Author Spotlight: Bruno Martins Soares

  • an emerging Portuguese SciFi writer

Readers, let’s give a good, hearty welcome to this week’s guest!

Bruno Martins Soares

Living and working in Lisbon, Portugal, Bruno Martins Soares’s latest work is the post-apocalyptic Laura and the Shadow King – portraying a little girl’s flight across a devastated Southern Europe.

He is better known for his gritty and emotional militaristic style in, among other titles, the award-winning Dark Sea War Chronicles.

Bruno, thanks for agreeing to be here today. Most interviews start off with the boring stuff, but I know what readers REALLY want to know.

If you could have any pet (real/fantasy/no-allergies/no worries about feeding it) what would it be?

I’m actually pretty in love with my two annoying ginger cats. They’re basically a subspecies of demons estranged from the Evil Lord, but I love them anyway.

If I could choose, I probably would want a dragon, but I don’t have space to put it or money to settle any legal suits for the damages. Still, it would be pretty cool.

I totally get that. My kitty’s gotten under my skin too, and not just cause he loves to gnaw on me. But, I totally agree with dragons, pending any sort of legal issues.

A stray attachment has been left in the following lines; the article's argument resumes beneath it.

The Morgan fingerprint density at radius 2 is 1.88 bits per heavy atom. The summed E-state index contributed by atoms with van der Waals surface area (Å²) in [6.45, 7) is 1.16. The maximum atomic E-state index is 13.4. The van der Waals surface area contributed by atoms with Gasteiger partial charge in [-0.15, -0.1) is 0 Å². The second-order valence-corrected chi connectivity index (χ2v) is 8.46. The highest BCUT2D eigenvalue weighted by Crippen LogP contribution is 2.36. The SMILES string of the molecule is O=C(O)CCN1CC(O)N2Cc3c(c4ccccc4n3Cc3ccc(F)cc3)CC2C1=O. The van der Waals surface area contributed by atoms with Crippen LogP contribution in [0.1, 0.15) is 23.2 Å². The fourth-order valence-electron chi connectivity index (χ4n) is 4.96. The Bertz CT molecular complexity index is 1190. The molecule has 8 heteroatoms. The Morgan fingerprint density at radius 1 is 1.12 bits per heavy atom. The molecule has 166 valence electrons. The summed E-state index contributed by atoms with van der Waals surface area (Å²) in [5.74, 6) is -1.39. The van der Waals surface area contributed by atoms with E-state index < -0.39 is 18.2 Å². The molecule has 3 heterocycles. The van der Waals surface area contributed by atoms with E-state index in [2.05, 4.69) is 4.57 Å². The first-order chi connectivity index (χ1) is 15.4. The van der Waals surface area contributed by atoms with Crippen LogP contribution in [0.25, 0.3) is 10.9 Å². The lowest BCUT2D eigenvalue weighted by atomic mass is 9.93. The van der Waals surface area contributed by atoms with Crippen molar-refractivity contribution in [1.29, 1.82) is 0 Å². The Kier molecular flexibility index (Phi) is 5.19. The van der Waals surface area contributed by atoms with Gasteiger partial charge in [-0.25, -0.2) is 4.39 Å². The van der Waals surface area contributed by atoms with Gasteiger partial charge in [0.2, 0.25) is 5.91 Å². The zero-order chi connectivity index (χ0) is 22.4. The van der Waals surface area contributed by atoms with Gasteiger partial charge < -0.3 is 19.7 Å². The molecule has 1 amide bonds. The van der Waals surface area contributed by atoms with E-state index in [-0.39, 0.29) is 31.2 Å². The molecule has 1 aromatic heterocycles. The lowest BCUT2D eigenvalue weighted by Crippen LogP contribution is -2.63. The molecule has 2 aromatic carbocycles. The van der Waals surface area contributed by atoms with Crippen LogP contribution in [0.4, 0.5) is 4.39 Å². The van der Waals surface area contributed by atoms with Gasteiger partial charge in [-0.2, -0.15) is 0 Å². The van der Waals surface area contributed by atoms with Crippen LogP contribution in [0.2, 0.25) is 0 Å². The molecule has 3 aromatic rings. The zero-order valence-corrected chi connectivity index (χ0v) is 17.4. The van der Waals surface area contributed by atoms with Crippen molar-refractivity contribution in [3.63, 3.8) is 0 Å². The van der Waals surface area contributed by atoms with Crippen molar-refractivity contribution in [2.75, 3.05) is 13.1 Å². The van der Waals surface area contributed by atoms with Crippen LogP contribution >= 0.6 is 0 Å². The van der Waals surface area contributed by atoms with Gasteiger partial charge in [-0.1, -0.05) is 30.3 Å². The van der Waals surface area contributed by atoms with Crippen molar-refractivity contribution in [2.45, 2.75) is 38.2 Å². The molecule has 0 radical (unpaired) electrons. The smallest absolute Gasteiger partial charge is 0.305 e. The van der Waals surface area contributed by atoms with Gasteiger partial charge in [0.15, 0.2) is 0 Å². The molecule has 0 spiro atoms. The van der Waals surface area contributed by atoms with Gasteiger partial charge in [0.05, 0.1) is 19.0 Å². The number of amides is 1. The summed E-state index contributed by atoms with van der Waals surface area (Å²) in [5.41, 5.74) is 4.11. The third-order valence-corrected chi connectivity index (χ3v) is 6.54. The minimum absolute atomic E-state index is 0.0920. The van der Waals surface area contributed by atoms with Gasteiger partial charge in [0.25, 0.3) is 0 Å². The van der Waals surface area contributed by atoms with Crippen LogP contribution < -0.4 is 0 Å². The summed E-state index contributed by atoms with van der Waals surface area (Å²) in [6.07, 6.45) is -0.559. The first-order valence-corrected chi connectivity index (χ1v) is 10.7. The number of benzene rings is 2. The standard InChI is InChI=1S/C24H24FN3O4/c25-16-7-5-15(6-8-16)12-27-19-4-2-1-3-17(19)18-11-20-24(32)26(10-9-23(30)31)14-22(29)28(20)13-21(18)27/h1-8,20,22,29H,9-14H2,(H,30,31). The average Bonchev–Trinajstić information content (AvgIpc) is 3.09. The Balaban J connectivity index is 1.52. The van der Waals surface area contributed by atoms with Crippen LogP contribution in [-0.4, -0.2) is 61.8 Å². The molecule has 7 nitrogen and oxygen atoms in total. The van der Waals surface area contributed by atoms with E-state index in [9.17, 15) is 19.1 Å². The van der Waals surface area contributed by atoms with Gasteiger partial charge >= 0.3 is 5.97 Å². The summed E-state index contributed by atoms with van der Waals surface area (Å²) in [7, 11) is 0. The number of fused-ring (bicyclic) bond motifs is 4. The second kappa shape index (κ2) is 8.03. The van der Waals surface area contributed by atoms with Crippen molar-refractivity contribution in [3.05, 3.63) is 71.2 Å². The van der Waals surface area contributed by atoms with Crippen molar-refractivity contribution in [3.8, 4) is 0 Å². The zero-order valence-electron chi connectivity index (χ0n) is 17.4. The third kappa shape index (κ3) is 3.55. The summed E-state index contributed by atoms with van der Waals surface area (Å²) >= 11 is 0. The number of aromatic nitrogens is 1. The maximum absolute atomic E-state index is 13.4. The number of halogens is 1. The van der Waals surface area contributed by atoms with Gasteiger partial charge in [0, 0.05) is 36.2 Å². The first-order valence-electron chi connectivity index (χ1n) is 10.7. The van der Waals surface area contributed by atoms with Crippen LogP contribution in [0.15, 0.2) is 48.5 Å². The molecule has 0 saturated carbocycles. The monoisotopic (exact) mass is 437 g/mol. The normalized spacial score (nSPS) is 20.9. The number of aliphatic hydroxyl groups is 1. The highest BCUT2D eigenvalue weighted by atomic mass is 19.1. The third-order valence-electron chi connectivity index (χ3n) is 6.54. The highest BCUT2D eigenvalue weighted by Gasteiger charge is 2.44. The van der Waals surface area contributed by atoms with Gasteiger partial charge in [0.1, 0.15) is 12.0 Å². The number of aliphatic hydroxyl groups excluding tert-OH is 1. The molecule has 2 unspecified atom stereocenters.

What do you write? And how did you get started?

I write mostly SciFi/F.

I got started a long time ago when I was in my teens – writing all kinds of stupid stories. But I got addicted to it and it became as necessary as breathing or eating. I wrote a lot of short stories, which was a way to learn the skills I needed. Then, I won a major national contest in Portugal, where I live and work, and represented my country in events in Portugal, Italy and Bosnia.

I took a plunge and tried my luck in novels. It didn’t go well for a while and my first few will forever burn in the dark pit of oblivion. I went to write some stuff for movies and TV, until one day I decided to write a strange novel I was actually working on for 20 years. I had it in my head and had fun with it, but never quite gave it value. Still, I wrote it, The Saga of Alex 9, and submitted it to a publisher and soon I was being published